quas circumcircant prajsulcm verecundius colunt." — Ammian
Marcell. quoted by Gibbon, iv. 238.


Gaul. St. Lupus saved Troyes, St. Anian saved Or-
leans, St. Genevieve rescued Paris. Like St. German,
however, they did not confront the Barbarian. It is
perhaps not unworthy of notice, that the same pens
which have consigned to memory the ravages of the
Barbarians, are they which have attested the miracles.
The history of these times is chietly dependent upon
Clu-istian testimony.

The learned Dubos seems to think this interview
between German and Eochar took place near Chartres,
one of the principal cities in the province of Senonia,
called in the Latin Tables Carnotum.^ But he is
wrong when he assigns the date of it to 443, unless
Constantius has totally disregarded chronological or-
der. The Bollaudists refer it to 447 or 448 with appa-
rent reason.

AVe have no certain information concerning the par-
ticular conditions of the truce granted by Eochar. As
a general fact, we learn that the Armoricans were to
send immediately to the court of Ravenna some one
entrusted with full powers to conclude an agreement
with the Emperor ; that measures should be taken for
a final conclusion of peace, and a suspension of arms
observed by all parties, till the pardon of the Emperor
was obtained.

He who had delivered the Armoricans from destruc-
tion, was now the person they fixed upon to carry their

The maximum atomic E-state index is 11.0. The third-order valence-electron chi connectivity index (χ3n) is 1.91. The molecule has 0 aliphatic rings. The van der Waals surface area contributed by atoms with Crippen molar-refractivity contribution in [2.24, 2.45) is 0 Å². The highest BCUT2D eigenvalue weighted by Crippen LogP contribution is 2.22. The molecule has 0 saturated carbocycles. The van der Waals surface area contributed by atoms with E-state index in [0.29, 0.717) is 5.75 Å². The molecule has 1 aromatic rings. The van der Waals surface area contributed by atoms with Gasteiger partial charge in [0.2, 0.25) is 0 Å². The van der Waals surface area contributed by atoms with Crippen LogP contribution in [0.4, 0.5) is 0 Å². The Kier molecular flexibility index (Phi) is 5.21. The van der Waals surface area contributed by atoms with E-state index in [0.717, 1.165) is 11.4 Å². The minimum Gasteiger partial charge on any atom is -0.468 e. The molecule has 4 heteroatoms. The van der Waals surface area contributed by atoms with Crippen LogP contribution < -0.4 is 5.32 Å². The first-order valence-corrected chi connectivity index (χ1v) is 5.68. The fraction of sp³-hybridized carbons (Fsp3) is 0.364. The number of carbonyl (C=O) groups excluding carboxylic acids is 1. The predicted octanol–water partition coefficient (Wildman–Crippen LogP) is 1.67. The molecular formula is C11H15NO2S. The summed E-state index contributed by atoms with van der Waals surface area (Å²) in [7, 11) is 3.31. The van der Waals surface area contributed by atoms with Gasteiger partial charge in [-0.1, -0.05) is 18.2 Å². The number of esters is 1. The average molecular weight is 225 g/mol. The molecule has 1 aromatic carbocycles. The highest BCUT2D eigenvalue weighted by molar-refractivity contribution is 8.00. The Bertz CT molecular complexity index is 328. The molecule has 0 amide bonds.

cause before the Emperor. The combined reasons
which had made them select German in the first case,
would also mark him out for the present negotiation.
Republics, as well as other States, are governed by men
of the world. They are glad if skill can be found con-

1 Tom. i. p. 388.


nectecl with piety and good report, but they usually de-
termine their choice by the political talents of their
representatives, and their practical knowledge and pru-
dence. Grerman's long experience in the civil affairs of
the Empire, his previous profession of pleader and
magistrate, his acquaintance with the Ai-morican cha-
racter and condition from having been Governor of the
Provinces — these were circumstances not to be over-
looked in a negotiation rendered so difficult by the in-
trigues of the Court. It might have been expected
that the commissioner of the Armoricans would have
applied for pardon to Aetius. Aetius was in effect the
Emperor in Gaul, and he was very near the scene of
the transaction. Yet so it was not. There were good
reasons for avoiding him. Aetius was the special ad-
versary of the Armoricans ; he had introduced the
Alani originally with a direct intention against them ;
he had himself given the order for the late attack ; nor
would the frightful massacre of the Burgundians be
soon forgotten. On the other hand, the court of
Ravenna was likely to adopt measures ojiposite to
those of Aetius. Weak governments are wont to dis-
claim the acts of their delegates ; and expedients are
synonymous with changes and reversals. Then Aetius
had never been popular in the imperial circle ; feared,